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Orangemen stopped in their tracks by security ring of steel.

A HUGE security blitz code-named operation Humming Bird turned a march crisis into a waiting game yesterday.

Orangemen, stopped by an Army cordon of steel and razor wire, settled in for a long siege in the hope of forcing the Garvaghy Road ban to be lifted.

Four thousand troops and police stopped them marching along the stretch of road through the Portadown Catholic estate.

The Orangemen fanned out across fields, scattering herds of cows, and then settled down to await developments.

Their leaders called on them to remain calm and let other demonstrations elsewhere in Northern Ireland spread their message of defiance.

Two men who slipped through the barbed wire were arrested and taken away to be charged.

People on the Garvaghy Road were warned by their community leaders to be vigilant.

Brendan Mac Cionnaith said: "If the law is to be properly upheld, the security forces must make sure that the Orangemen encamped at Drumcree are not reinforced."

It was the trappings of trench warfare which stopped the Orangemen in their tracks yesterday. Their forebears, who fought at the Battle of the Somme, didn't face obstacles as impenetrable as they went over the top in World War One.

The valley below the little country church had been turned into a military no-go zone of barbed wire and ditches.

Blocking the path of the marchers as they left the church was a solid steel barricade locked into position across the country lane by hydraulic trucks.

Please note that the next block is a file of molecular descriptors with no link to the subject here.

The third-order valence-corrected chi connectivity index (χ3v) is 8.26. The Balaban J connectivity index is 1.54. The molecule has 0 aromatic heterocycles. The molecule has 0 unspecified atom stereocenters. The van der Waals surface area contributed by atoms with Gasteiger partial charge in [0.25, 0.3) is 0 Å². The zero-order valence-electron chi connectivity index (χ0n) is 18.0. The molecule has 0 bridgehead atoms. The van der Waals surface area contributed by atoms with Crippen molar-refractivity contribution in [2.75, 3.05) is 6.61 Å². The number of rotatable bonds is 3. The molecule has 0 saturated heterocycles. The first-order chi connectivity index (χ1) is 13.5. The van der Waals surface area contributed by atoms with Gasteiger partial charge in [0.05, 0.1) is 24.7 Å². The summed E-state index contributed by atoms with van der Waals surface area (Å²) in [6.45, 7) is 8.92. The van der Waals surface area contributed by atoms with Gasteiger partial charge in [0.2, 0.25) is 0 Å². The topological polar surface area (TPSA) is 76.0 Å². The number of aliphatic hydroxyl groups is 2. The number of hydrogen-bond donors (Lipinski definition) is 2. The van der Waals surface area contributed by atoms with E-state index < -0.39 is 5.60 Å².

Fortifications built strong enough to defy an infantry assault stretched for hundreds of yards on either side.

The first line of defence was a trench 6ft deep and 12ft wide backed by earthwork.

By itself it would have stopped a tank.

Behind it were three lines of barbed wire entanglement strung out by Royal Engineers schooled in preparing defensive position.

Dotted along the fortifications were mobile floodlights beamed into no- man's land.

Army technicians had erected 50ft masts topped by television cameras aimed all along the lines of barbed wire.

Behind them were more masts carrying =detection equipment to guard against infiltrators who might try to sneak through at night.

The massive defensive line was backed by 3,000 troops and policemen.

The RUC riot squads in body armour were deployed as the Orangemen made their token protest.

But the police unit was withdrawn immediately afterwards.

One of the Army's crack regiments, the Scots Guards, had a full company on alert to back up the police.

The troops worked from a battalion command post which was in contact with a score of armoured personnel carriers carrying units ready to swing into action.

A military hospital had been set up.

Around the flashpoint, more men stood ready as reinforcements.

The military operation centred on Portadown's football stadium where a field kitchen fed the troops and sent ration packs out to the men manning the front line.

Overhead, both the RUC and Army spotter planes watched the parade.

Faced with the gigantic opposition, the Orangemen filed out across the fields around the church, preparing for a long siege.

The troops and police kept the immediate area free of bystanders, making sure that no crowds would gather to cause opposition.

The last obstacle that would have faced the Orangemen was huge battery of TV cameras spread out along the route.

Said one frustrated marcher: "We might have risked the barbed wire but we had no chance of getting past that lot."
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Copyright 1998 Gale, Cengage Learning. All rights reserved.

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Author:Gorrod, Joe
Publication:The Mirror (London, England)
Date:Jul 6, 1998

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